When it comes to the batteries that power electric cars, researchers are charged up to find new alternatives to the lithium ion technology of today.

PhotoGeorge Crabtree, Director of the Joint Center for Energy Storage Research, says current batteries’ expense and limited storage capacity have kept electric car sales low. Popular electric car models can still take more than ten hours to fully charge on a standard outlet. Plus they have a limited range.

CRABTREE: “Running out of juice is a serious drawback to the present generation of electric cars. So what we need is a battery that costs a lot less, and carries a lot more energy in the same space.”

Crabtree’s team is looking beyond lithium ion batteries for the next generation of energy storage. The goal is to develop a battery with five times the performance at one-fifth the cost within five years.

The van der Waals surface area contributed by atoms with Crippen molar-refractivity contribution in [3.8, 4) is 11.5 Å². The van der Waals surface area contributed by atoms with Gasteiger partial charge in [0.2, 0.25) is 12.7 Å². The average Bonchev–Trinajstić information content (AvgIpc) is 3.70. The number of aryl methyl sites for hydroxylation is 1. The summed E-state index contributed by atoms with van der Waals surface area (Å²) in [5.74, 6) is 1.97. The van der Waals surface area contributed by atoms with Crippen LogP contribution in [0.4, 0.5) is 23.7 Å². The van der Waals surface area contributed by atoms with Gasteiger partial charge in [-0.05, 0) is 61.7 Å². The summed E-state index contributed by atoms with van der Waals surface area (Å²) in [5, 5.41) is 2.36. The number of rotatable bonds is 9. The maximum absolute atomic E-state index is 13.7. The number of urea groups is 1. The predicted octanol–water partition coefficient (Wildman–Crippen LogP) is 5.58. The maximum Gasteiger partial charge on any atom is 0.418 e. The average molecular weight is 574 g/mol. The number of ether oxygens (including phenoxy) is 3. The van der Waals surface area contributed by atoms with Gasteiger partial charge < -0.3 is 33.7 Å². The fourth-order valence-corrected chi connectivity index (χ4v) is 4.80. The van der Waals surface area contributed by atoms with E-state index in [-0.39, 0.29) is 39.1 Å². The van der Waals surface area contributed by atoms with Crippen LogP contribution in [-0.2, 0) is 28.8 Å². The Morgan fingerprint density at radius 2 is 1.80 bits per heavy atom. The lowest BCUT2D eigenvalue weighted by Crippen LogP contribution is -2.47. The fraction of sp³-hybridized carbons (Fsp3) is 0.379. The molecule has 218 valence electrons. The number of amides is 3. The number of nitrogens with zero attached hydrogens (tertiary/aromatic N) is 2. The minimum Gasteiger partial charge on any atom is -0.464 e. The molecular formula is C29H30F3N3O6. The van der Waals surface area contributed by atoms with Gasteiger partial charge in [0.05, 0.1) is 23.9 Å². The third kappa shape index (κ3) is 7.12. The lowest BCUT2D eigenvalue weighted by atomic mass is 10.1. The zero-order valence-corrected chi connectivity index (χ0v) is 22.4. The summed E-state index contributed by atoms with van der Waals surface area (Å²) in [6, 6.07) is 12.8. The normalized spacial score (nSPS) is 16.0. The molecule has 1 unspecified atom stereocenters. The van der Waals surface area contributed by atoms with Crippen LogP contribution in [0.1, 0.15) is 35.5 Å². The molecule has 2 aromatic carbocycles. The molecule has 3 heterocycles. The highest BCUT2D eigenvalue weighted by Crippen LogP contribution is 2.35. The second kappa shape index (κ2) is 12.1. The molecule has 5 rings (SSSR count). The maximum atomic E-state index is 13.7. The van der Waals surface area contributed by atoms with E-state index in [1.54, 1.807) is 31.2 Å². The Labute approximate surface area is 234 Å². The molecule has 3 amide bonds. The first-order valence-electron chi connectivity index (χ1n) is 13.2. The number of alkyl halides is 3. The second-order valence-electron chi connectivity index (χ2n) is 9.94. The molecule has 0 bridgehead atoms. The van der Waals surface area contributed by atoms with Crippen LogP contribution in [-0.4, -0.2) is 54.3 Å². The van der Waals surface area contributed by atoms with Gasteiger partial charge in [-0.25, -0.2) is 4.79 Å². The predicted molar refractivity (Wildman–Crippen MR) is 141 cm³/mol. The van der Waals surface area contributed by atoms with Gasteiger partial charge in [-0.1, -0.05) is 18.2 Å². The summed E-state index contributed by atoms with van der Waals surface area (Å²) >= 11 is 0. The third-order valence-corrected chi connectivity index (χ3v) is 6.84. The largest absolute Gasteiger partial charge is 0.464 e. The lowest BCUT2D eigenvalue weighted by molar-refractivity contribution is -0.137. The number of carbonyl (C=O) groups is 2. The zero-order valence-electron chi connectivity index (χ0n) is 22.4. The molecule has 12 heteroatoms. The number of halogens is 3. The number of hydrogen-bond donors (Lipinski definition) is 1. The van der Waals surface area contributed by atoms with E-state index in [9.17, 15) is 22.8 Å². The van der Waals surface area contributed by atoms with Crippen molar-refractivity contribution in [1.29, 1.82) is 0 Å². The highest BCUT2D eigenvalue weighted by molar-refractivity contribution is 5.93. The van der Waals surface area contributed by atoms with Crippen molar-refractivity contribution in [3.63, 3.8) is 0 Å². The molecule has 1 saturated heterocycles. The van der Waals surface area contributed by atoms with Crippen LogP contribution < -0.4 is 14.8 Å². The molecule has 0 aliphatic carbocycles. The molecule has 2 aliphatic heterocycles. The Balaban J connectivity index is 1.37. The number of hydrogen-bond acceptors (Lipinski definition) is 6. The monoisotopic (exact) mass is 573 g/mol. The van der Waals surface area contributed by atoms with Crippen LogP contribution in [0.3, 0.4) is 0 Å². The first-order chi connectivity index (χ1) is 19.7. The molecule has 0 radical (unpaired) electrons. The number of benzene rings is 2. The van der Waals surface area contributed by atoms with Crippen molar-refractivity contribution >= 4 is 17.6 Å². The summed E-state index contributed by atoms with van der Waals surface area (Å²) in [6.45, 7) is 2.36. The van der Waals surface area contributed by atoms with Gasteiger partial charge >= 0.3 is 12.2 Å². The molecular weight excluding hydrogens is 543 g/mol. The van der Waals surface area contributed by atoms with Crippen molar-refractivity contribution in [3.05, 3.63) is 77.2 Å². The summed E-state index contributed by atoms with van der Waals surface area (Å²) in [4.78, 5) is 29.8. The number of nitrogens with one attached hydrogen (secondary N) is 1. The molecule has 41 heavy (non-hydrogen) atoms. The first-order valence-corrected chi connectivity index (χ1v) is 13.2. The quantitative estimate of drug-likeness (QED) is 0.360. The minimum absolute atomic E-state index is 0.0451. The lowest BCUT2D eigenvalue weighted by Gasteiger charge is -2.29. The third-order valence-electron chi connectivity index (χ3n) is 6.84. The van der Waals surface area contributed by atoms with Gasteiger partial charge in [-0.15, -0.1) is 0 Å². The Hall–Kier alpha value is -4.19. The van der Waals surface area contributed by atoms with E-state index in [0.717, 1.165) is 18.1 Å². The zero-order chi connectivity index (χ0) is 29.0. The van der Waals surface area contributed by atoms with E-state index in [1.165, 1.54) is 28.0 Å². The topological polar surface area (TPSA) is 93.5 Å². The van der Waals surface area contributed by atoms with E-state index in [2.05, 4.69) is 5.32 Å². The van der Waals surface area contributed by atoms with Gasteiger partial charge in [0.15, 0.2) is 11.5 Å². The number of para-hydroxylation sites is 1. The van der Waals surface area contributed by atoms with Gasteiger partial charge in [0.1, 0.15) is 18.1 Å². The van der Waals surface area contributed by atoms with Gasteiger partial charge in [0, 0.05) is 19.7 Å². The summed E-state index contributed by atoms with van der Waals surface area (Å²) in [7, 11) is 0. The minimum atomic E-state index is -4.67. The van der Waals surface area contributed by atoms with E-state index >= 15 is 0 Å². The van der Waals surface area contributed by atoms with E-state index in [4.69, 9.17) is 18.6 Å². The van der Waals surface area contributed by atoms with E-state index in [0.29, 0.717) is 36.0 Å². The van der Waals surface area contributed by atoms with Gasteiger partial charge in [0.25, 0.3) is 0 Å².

CRABTREE: “If one could achieve that, then that would be the tipping point that would make electric cars really the choice for a wide segment of the market.”

By making electric cars more competitive in the marketplace, a new battery technology would greatly reduce the pollution from cars and trucks.

Reporting credit: ChavoBart Digital Media.
Photo: Copyright protected.

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Joint Center for Energy Storage Research
Alternative Fuels Data Center (U.S Department of Energy)
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Bruce Lieberman, a long-time journalist, has covered climate change science, policy, and politics for nearly two decades. A newspaper reporter for 20 years, Bruce worked for The San Diego Union-Tribune...